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  • Writer's pictureROHEI

3 Keys to Building Digital Confidence in Adult Learners

Upskilling professionals and senior staff comes with distinct barriers to learning. Here is how to overcome them.


In a Nutshell

  • With the global shortage of qualified individuals in emerging fields, upskilling current staff becomes a core approach to meeting digital transformation challenges

  • Upskilling professionals and senior staff comes with distinct barriers to learning

  • Digital confidence is built by assigning dedicated time, making the learning relevant, and giving assurance of value and support


International Data Corporation (IDC) forecasts global digital transformation spending to reach US$2.3 trillion in 2023 with an expected US$7.4 trillion in the next four years.

The adoption of digital software and hardware has undoubtedly improved productivity in streamlining processes, cut costs, and enhanced profitability.

New technologies have accorded us the ability to solve problems in real-time, spot trends that would otherwise not emerge except for the work of data scientists, automate repetitive and time-consuming activities through automation, robotics and artificial intelligence.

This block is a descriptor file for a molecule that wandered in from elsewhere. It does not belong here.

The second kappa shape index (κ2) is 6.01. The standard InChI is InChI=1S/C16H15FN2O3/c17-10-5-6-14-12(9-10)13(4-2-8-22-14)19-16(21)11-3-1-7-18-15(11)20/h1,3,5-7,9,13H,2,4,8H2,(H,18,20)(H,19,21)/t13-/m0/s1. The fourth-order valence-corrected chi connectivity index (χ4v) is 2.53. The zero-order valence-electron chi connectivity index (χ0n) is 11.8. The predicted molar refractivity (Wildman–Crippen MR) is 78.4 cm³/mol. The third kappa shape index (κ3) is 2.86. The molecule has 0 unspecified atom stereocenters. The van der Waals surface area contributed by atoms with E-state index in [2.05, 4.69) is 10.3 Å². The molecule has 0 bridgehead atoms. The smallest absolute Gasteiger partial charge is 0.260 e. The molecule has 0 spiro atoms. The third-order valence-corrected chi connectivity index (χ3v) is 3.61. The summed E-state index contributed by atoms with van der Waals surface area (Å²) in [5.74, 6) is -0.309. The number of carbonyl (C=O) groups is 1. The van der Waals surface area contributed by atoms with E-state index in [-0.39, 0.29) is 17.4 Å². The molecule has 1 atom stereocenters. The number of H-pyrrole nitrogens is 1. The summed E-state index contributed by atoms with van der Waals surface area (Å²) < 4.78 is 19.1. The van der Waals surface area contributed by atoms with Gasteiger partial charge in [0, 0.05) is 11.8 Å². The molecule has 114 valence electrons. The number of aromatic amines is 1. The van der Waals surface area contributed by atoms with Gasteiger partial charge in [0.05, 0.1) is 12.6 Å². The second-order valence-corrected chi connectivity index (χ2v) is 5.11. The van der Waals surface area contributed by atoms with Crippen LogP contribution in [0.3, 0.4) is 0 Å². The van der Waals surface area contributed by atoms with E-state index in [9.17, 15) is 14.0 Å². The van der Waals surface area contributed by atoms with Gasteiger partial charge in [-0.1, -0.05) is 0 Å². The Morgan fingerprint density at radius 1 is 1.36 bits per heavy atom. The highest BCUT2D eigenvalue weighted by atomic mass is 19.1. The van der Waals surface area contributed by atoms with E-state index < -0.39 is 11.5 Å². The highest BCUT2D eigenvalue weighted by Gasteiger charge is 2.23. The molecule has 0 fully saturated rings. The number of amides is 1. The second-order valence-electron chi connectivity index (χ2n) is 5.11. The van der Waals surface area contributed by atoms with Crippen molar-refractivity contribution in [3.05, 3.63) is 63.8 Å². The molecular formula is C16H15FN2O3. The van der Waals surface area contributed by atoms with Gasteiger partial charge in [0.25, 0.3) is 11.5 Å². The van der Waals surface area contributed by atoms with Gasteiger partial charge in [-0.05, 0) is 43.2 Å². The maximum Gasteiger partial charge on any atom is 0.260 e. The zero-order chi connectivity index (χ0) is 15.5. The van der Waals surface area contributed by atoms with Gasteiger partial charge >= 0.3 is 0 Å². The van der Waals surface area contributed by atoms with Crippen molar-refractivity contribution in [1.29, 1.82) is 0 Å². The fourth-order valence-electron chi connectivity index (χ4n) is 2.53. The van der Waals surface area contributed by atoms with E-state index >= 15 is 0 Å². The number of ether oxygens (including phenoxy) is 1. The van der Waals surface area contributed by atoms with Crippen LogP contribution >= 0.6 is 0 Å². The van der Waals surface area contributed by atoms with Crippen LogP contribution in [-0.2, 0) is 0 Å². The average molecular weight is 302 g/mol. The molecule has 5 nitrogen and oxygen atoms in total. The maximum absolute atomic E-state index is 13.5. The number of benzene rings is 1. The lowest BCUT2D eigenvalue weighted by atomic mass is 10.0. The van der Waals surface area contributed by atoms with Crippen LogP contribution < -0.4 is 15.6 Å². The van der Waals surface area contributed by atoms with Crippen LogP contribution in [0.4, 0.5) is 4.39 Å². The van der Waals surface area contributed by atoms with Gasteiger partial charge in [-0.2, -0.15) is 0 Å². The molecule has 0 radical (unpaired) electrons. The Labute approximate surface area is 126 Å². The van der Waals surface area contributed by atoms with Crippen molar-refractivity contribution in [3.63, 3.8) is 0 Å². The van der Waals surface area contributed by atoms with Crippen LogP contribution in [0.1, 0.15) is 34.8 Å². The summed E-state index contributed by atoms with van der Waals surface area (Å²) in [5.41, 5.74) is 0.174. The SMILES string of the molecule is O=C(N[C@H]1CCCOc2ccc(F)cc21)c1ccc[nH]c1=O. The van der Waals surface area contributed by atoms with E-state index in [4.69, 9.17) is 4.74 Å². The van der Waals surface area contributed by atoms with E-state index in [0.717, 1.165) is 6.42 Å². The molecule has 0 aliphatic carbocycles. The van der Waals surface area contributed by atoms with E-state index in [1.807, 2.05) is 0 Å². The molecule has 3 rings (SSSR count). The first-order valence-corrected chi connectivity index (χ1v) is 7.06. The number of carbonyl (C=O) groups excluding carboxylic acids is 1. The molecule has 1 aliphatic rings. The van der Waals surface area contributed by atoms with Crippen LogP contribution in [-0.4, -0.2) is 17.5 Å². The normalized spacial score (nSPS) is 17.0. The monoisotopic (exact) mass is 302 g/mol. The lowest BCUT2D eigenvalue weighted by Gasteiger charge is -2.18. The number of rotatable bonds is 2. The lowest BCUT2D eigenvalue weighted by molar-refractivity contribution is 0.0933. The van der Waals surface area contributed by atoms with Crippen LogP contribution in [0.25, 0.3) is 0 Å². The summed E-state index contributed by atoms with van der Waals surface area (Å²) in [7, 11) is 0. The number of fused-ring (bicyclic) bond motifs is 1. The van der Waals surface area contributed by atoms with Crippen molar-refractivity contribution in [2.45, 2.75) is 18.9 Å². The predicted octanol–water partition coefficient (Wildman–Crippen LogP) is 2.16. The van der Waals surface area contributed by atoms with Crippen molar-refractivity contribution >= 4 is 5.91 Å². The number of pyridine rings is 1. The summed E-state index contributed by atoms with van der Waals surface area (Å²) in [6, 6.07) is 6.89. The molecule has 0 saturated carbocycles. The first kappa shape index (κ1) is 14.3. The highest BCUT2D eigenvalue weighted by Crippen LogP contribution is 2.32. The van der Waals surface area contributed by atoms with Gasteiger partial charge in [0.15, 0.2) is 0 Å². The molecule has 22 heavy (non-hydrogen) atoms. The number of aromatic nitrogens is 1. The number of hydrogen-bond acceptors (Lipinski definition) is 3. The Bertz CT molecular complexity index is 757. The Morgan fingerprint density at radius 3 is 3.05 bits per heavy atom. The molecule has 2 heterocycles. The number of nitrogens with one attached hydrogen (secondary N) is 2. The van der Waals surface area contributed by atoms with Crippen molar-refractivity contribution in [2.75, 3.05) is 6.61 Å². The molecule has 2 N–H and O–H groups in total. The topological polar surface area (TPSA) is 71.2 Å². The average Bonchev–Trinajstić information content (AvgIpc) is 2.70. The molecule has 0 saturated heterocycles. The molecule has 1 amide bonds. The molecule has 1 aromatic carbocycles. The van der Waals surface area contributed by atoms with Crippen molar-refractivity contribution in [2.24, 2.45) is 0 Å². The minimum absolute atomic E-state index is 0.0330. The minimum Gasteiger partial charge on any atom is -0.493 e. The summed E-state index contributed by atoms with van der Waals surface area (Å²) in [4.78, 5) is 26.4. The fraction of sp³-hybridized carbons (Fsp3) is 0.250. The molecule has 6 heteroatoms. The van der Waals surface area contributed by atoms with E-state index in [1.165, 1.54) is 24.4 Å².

Benefits of adopting digital tools and approaches

According to an Economic Survey conducted by Singapore's Ministry of Trade and Industry, the adoption of digital tools resulted in up to 25% increase in the value-added and productivity of firms in Singapore.

Examples of technologies range from digital platform tools such as E-payments, E-commerce, Software as a Service to more advanced digital tools such as the Internet of Things (IoT), Data Analytics, Artificial Intelligence, cloud platforms and distributed ledgers with blockchain.

If it is so great, why isn't everyone succeeding?

While the benefits are compelling and attractive, the challenges with adopting technologies are real.

In a Riverbed Digital Performance Global Survey 2018 that studied 1000 business decision-makers from around the globe, 99% of respondents indicated that they believe optimising digital performance is essential to business performance. In the same survey, 95% of respondents stated that they faced challenges in achieving a successful digital strategy.

The top challenges cited were Budget Constraints (51%), Complex and Rigid Legacy Infrastructure (45%), Lack of Visibility Across Digital or End User Experience (40%) and Less Skilled Personnel (39%).

Learn more about overcoming digital adoption challenges in the Building Digital Confidence E-book.

Upskilling existing staff to meet the need

For technology to be effectively leveraged for an organisation to experience sustainable benefit, it is crucial to place the skilled personnel in pivotal roles. However, with the global shortage of qualified individuals in these emerging fields, upskilling current staff become a core approach to meeting this need.

Conducting training on the use of digital tools does not mean that it will be adopted.

Organisations often approach the need for the transition by running workshops, mounting e-learning programmes and providing other resources to develop their staff. While this is essential, it is often insufficient to get existing staff to make the necessary adjustments.